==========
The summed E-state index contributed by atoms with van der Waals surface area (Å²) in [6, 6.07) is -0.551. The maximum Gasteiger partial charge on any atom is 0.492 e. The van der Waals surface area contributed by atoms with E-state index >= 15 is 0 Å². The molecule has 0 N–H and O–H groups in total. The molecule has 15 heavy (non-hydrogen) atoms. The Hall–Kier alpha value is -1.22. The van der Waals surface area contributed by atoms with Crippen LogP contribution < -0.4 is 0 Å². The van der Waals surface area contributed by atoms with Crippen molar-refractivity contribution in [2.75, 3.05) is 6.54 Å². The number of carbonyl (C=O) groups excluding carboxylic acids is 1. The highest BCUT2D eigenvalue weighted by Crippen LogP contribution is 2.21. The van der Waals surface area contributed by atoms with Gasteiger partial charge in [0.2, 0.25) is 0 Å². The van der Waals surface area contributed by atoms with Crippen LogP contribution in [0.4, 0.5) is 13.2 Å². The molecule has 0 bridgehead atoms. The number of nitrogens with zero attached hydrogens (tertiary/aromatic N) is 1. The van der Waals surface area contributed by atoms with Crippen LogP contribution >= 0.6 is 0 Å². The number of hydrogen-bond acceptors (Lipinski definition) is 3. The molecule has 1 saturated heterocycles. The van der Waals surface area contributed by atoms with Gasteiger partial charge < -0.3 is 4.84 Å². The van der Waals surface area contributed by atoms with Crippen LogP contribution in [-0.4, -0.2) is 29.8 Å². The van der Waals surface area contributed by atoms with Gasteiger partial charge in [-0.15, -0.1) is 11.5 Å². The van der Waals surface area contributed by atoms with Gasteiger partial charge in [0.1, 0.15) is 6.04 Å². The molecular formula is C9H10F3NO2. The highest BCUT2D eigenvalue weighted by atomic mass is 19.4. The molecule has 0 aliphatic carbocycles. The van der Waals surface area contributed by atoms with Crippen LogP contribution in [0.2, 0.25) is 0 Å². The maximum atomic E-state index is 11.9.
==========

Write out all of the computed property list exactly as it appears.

The summed E-state index contributed by atoms with van der Waals surface area (Å²) in [6, 6.07) is -0.551. The maximum Gasteiger partial charge on any atom is 0.492 e. The van der Waals surface area contributed by atoms with E-state index >= 15 is 0 Å². The molecule has 0 N–H and O–H groups in total. The molecule has 15 heavy (non-hydrogen) atoms. The Hall–Kier alpha value is -1.22. The van der Waals surface area contributed by atoms with Crippen LogP contribution < -0.4 is 0 Å². The van der Waals surface area contributed by atoms with Crippen molar-refractivity contribution in [2.75, 3.05) is 6.54 Å². The number of carbonyl (C=O) groups excluding carboxylic acids is 1. The highest BCUT2D eigenvalue weighted by Crippen LogP contribution is 2.21. The van der Waals surface area contributed by atoms with Gasteiger partial charge in [0.2, 0.25) is 0 Å². The van der Waals surface area contributed by atoms with Crippen LogP contribution in [0.4, 0.5) is 13.2 Å². The molecule has 0 bridgehead atoms. The number of nitrogens with zero attached hydrogens (tertiary/aromatic N) is 1. The van der Waals surface area contributed by atoms with Crippen LogP contribution >= 0.6 is 0 Å². The number of hydrogen-bond acceptors (Lipinski definition) is 3. The molecule has 1 saturated heterocycles. The van der Waals surface area contributed by atoms with Gasteiger partial charge < -0.3 is 4.84 Å². The van der Waals surface area contributed by atoms with Crippen LogP contribution in [-0.4, -0.2) is 29.8 Å². The van der Waals surface area contributed by atoms with Gasteiger partial charge in [-0.15, -0.1) is 11.5 Å². The van der Waals surface area contributed by atoms with Gasteiger partial charge in [0.1, 0.15) is 6.04 Å². The molecular formula is C9H10F3NO2. The highest BCUT2D eigenvalue weighted by atomic mass is 19.4. The molecule has 0 aliphatic carbocycles. The van der Waals surface area contributed by atoms with Crippen LogP contribution in [0.2, 0.25) is 0 Å². The maximum atomic E-state index is 11.9.